So, first what material would extend the grounded metal frame?? Voila Aluminum Foil. And how does the aluminum foil stay over the Touch Pad?? Glue the aluminum foil to a firm heavy paper or thin scrap card board, cut it to a specific size and tape it over the Touch Pad using common adhesive tape so it always touches the grounded metal frame around the Touch Pad. You end up with a very flat surface that covers the Touch Pad that shields your skin from the Touch Pad by the very thin aluminum foil. Best part, is that it's simple to do (I did it in about 20 minutes) plus there is no glue or harm that is done to my Dell N5010. Plus, I can remove the Touch Pad cover anytime I want - but that will never happen.
1. Aluminum Foil cut to about 5" x 3.5 "
2. Rubber Cement (or anything that will bond aluminum and paper). Make sure there is an applicator brush in the bottle top.
3. Light Cardboard cut to the same size as the aluminum foil. I used that light cardboard you always throw away when you order new checks from your bank. The back of a used legal pad or the cardboard found in new shirts to keep the shirt stiff will also do.
4. Isopropyl rubbing alcohol (70% or 91%) and one paper dinner napkin (the cheap styles work fine). Do Not use paper towels as some leave a thin oil residue. Paper dinner napkins are not made with oil, so there is no residue.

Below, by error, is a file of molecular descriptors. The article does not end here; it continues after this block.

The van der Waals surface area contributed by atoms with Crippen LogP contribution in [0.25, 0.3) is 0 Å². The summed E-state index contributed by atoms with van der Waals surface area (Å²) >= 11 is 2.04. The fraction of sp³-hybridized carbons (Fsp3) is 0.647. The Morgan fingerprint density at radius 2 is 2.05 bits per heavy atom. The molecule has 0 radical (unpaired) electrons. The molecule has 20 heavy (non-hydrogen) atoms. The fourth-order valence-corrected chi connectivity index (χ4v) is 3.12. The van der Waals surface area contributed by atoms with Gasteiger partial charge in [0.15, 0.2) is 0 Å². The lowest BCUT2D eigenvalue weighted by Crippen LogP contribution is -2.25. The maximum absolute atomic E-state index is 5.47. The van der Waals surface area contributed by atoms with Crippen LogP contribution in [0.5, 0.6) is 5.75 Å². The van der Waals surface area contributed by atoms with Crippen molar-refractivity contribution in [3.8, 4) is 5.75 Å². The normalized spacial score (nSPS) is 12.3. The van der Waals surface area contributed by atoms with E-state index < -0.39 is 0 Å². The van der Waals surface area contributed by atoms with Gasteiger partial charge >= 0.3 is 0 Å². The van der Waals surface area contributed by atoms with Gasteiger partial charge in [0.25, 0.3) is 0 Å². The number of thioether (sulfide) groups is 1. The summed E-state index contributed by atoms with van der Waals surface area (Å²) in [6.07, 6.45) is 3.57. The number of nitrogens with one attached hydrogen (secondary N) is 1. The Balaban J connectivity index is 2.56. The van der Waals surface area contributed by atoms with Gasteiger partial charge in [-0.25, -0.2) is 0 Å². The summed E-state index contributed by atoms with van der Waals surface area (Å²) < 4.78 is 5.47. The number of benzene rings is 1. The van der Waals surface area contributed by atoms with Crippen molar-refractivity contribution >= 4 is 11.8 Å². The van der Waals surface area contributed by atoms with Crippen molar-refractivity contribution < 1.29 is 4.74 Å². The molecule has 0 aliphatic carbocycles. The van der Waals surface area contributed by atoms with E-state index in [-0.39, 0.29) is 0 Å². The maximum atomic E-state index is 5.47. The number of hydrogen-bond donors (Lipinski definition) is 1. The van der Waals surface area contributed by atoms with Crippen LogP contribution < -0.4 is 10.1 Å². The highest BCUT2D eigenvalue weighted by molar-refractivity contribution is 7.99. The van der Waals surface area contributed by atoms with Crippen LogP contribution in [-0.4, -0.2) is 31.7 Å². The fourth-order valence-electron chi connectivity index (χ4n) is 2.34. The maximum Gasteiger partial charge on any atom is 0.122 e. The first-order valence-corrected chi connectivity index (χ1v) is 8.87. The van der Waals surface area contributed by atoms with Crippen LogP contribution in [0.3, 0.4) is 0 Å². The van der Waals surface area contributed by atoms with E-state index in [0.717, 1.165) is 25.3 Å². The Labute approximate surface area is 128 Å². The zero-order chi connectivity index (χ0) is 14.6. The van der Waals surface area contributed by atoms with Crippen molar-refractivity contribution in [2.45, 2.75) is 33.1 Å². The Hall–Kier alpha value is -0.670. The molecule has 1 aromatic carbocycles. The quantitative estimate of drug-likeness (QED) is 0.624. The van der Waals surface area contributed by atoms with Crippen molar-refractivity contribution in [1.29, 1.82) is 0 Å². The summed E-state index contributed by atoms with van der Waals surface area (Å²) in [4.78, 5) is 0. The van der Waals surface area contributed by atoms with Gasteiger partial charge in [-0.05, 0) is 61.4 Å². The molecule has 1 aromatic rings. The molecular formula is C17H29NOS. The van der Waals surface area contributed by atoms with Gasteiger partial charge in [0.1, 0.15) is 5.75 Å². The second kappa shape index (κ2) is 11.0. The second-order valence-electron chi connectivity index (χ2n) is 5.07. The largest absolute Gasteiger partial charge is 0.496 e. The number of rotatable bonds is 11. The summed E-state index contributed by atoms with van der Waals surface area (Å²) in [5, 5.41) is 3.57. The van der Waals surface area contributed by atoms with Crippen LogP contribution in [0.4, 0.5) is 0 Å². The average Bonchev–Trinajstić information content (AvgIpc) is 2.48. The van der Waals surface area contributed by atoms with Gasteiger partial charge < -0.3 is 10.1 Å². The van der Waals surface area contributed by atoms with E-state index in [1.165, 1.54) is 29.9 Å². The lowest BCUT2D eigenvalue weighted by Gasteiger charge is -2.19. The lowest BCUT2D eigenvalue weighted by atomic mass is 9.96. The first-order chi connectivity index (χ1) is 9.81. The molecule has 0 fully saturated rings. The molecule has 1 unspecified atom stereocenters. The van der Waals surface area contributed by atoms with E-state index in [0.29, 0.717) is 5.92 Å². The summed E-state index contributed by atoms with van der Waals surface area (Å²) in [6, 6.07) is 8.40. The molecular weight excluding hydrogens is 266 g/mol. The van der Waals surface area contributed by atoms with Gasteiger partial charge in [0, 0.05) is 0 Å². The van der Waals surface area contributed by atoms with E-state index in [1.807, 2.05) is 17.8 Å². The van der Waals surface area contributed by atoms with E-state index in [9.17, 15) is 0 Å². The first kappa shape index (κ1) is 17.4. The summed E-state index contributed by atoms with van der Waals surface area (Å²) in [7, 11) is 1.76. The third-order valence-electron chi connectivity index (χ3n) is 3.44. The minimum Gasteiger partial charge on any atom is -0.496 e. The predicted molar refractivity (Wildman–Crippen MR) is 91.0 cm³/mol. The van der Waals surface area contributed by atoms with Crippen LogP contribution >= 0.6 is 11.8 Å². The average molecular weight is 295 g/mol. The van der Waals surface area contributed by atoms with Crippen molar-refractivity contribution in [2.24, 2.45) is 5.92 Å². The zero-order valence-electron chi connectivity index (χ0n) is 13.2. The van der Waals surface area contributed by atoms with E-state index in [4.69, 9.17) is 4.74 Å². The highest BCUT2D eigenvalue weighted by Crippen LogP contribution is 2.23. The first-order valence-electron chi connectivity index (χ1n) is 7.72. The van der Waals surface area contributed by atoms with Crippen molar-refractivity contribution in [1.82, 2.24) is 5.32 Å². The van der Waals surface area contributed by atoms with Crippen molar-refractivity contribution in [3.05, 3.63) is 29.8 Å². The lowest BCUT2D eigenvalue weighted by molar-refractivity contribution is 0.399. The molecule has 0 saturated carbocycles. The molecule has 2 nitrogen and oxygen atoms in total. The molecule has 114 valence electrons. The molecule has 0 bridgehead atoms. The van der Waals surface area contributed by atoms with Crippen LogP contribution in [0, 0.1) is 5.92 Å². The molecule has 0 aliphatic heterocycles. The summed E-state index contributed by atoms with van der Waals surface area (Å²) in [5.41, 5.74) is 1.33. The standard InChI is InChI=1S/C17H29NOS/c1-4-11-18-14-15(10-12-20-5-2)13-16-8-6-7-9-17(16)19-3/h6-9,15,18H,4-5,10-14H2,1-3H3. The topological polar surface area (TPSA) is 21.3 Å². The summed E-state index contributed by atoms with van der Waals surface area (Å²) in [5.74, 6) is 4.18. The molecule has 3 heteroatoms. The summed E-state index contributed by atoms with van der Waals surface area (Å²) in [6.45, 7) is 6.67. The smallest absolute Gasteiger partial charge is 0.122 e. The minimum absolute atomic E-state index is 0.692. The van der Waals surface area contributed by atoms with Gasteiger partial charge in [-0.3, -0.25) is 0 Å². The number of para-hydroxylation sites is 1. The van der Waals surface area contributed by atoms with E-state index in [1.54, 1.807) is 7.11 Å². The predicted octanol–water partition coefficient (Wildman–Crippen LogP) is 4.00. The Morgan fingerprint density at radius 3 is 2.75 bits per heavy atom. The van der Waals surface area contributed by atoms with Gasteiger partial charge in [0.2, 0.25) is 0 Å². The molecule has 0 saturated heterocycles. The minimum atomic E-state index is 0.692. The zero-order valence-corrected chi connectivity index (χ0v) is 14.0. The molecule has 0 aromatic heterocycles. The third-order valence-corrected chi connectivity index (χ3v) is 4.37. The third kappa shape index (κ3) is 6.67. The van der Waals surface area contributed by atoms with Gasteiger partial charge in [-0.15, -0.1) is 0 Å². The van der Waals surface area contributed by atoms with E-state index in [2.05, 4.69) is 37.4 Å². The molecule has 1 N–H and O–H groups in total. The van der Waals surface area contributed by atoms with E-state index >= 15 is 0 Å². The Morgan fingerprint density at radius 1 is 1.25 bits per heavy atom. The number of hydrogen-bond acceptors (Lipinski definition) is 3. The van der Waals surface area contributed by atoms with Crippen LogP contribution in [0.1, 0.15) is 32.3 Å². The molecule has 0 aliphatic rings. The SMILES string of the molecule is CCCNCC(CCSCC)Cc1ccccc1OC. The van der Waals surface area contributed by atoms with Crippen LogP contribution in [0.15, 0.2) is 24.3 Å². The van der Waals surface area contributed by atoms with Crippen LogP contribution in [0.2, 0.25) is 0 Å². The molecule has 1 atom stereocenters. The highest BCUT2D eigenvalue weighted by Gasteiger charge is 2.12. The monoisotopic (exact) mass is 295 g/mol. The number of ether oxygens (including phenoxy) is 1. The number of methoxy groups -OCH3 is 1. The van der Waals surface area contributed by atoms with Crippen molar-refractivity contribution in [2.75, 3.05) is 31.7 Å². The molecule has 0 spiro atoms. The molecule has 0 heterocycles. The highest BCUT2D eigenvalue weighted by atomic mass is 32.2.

5. Common invisible tape, about half-inch or three-quarter inch wide.
6. Common household scissors.
7. Alternate mouse (wired or wireless) to replace the touch pad as a pointing device.
a. Make sure your alternate mouse is working as your new (future) pointing device. Turn off your laptop and completely unplug it.
b. Measure the width and height of your touch pad. Add 1/4" to 3/8" to each side dimension. Then cut the cardboard to this dimension. You will have a rectangle shape with square corners.
c. If you can, use your scissors to round each of the four cardboard corners. The size should be about the same as the corners on the Touch Pad or smaller - but don't sweat it if the corners are not perfectly even. Just as long as the square corner is slightly rounded.
d. Completely glue one side of the cardboard. Make sure you brush it on thin, completely cover the side, and put an extra quarter-inch wide thin coat on the edges.
e. Firmly press the glue-side of the cardboard onto the flat glossy side of the aluminum foil. Press hard. Rub your finger-nail back and forth or use the curve-side of a spoon to insure the two surfaces make consistent contact. Work any bubbles out as best you can. If you mess-up, then simple tear the aluminum foil from the cardboard, cut another piece of aluminum foil, re-glue the cardboard as needed, and re-apply the cardboard to the foil.